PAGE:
UA Offers New Online M.A. and Certificate in Human Rights Practice

Core faculty in the Human Rights Practice Program include William Simmons, Leonard Hammer, Elizabeth Oglesby, Seanna Howard, Mette Brogden, Phyllis Taoua, and Jeannine Relly.

  • Simmons, professor in the Department of Gender and Women’s Studies, is coordinator of the website Global Human Rights Direct and president of the board of directors of The Lost Boys Center for Leadership and Development.
  • Hammer, the David and Andrea Stein Visiting Professor of Modern Israel Studies in the Arizona Center for Judaic Studies, specializes in international law and human rights in the Middle East.
  • Oglesby, an associate professor of geography and Latin American studies, specializes in human rights in Central America, especially Guatemala.
  • Howard, a professor of practice in the James E. Rogers College of Law, is an expert in indigenous law and human rights.
  • Brogden has a doctorate in anthropology and a master’s degree in documentary filmmaking and has worked in refugee resettlement programs throughout the U.S. for almost two decades.
  • Taoua, a professor of French and Italian, has published widely on Francophone Africa, including on protest, decolonization, and African cinema.
  • Relly, an associate professor in the School of Journalism, is an expert on global media, freedom of expression, and access to public information.


Starting this January, students from around the world will be able to obtain a master’s degree or graduate certificate from the University of Arizona in Human Rights Practice, housed in the College of Social and Behavioral Sciences.

The online, professionally oriented program is designed to provide students with the foundational knowledge, critical perspectives, and practical skills to advance human rights around the globe.

Currently, there are only a handful of masters-level degrees in human rights in the U.S., none of which are offered online. York University in the United Kingdom recently introduced the first online graduate certificate in human rights, but does not yet have an online MA degree.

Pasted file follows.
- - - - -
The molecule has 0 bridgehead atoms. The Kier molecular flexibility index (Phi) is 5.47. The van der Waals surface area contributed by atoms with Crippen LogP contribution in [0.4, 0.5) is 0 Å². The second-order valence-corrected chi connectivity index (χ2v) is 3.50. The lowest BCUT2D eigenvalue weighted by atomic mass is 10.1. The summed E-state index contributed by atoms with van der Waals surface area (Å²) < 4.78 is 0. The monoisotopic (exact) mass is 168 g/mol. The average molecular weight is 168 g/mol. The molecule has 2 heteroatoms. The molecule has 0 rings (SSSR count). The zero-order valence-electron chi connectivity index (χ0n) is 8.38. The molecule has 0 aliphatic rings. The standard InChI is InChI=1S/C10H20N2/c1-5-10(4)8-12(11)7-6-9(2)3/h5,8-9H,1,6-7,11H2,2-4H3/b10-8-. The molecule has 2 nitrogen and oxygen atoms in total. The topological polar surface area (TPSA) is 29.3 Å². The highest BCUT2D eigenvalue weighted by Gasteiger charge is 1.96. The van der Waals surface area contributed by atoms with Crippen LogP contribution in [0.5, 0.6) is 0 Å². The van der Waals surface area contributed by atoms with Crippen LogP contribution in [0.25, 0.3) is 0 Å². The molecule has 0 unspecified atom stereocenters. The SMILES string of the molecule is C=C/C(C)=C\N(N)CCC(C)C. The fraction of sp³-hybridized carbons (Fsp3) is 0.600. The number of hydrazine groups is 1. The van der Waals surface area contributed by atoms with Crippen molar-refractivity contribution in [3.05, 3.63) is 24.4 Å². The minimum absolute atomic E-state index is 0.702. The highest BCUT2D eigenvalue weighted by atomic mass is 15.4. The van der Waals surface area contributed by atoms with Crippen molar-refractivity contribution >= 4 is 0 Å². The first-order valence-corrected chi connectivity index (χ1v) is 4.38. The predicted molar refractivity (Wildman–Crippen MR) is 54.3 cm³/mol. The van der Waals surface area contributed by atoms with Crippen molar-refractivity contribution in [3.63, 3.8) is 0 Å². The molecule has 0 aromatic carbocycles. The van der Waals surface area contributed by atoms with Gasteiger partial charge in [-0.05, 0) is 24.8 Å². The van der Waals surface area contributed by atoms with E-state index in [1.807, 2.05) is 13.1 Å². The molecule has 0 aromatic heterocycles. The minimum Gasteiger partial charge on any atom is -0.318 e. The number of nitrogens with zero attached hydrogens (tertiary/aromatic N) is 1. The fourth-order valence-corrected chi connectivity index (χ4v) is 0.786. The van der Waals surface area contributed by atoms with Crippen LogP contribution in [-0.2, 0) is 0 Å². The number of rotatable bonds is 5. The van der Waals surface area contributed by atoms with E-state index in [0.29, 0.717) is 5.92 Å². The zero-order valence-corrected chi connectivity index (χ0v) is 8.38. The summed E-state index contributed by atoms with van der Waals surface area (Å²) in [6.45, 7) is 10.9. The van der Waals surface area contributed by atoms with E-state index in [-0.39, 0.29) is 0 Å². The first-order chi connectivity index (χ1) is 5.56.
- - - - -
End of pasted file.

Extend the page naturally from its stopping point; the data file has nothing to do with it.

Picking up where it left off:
“As far as we can tell, this will be one of the first online MA degree in human rights anywhere,” said Bill Simmons, director of the Human Rights Practice Program and professor in the Department of Gender and Women’s Studies.

The Human Rights Practice Program will provide graduate-level education for human rights workers, government personnel, and professionals seeking to further their education in the area of human rights. It will also appeal to recent undergraduate students from the U.S. and abroad with strong interests in studying social justice and human rights.

The program is designed both for individuals currently employed and for full-time students. Students complete 30 credits for a master’s degree, 12 credits for a certificate. The MA can be earned within one calendar year, although most students will take 18 months, and the certificate can be completed within 4 to 9 months.

Simmons says that because the program will be completely online, it will attract international students who can complete the degree without travel costs or a visa.

One of the powerful aspects of this program is that it was created as an online program since its inception, drawing on the flexibility and power of technology to craft unique and effective curriculum.

“I am excited to see the Human Rights Practice program added to our growing catalogue of engaging and unique online educational programs,” said Vincent Del Casino Jr., UA vice president of academic initiatives and student success. “More and more often, students are having a hard time accessing high quality, world class education. This program, because it will be offered online, will not only expand access to an amazing UA program, it will also create a global network of human rights practitioners.”